Following its innovative research into combining renewable energy, storage and diesel on King Island, Hydro Tasmania is leading work on a major renewable energy project on Flinders Island in Bass Strait, off the north coast of Tasmania.

The $12.88 million Flinders Island Hybrid energy Hub aims to reduce diesel use by 60 per cent, through a combination of wind power, solar power and energy storage.

Hydro Tasmania Project Director Simon Gamble said that, like many remote or island locations, Flinders Island relied heavily on the import of expensive diesel fuels for its power.

“Diesel fuel remains the single largest expense in these remote energy systems and using renewable energy makes good economic sense,” he said.

Development of the Flinders Island Hybrid Energy Hub follows on the heels of the successful King Island Renewable Energy Integration Project, which provides all of King Island’s energy needs from renewables when conditions allow. The island's cheeses, meats and more are famed for being produced in one of the cleanest environments in the world, and Hydro Tasmania's innovative renewable energy project means it is now even cleaner.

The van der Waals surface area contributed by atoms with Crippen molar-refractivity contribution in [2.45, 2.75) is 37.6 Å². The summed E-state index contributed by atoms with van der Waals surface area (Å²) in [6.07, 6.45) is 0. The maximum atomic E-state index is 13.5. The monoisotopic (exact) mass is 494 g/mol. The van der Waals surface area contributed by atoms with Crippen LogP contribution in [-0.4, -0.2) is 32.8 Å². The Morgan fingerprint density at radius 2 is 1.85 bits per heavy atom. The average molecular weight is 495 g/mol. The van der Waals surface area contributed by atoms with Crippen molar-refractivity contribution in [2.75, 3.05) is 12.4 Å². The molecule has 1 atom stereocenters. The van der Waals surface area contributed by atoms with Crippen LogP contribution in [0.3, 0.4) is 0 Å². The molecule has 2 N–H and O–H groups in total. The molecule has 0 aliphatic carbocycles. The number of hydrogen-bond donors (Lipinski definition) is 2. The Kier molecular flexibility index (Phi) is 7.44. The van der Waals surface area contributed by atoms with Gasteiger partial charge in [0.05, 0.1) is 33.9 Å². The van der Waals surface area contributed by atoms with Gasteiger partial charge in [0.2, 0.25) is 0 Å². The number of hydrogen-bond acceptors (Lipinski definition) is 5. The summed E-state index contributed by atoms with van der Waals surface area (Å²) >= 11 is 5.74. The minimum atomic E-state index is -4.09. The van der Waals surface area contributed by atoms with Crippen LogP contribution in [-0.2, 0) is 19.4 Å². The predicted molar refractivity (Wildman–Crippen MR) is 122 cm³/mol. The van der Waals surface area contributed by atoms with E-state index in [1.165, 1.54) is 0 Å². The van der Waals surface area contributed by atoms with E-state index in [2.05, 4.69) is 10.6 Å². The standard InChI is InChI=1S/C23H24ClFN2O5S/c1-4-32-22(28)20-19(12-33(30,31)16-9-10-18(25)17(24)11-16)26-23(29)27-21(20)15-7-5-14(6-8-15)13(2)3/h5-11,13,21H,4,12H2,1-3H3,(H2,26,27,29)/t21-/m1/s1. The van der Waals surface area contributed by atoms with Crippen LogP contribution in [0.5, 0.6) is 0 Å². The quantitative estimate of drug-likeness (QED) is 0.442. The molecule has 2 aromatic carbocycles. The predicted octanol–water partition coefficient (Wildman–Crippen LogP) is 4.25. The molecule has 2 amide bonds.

The Flinders Island project was supported with $5.5 million in funding from the Australian Renewable Energy Agency.  Hydro Tasmania has so far signed $4 million worth of contracts with RF Industries, Toshiba, Hitzinger, Southern Prospect, Doric Engineering and Bartech.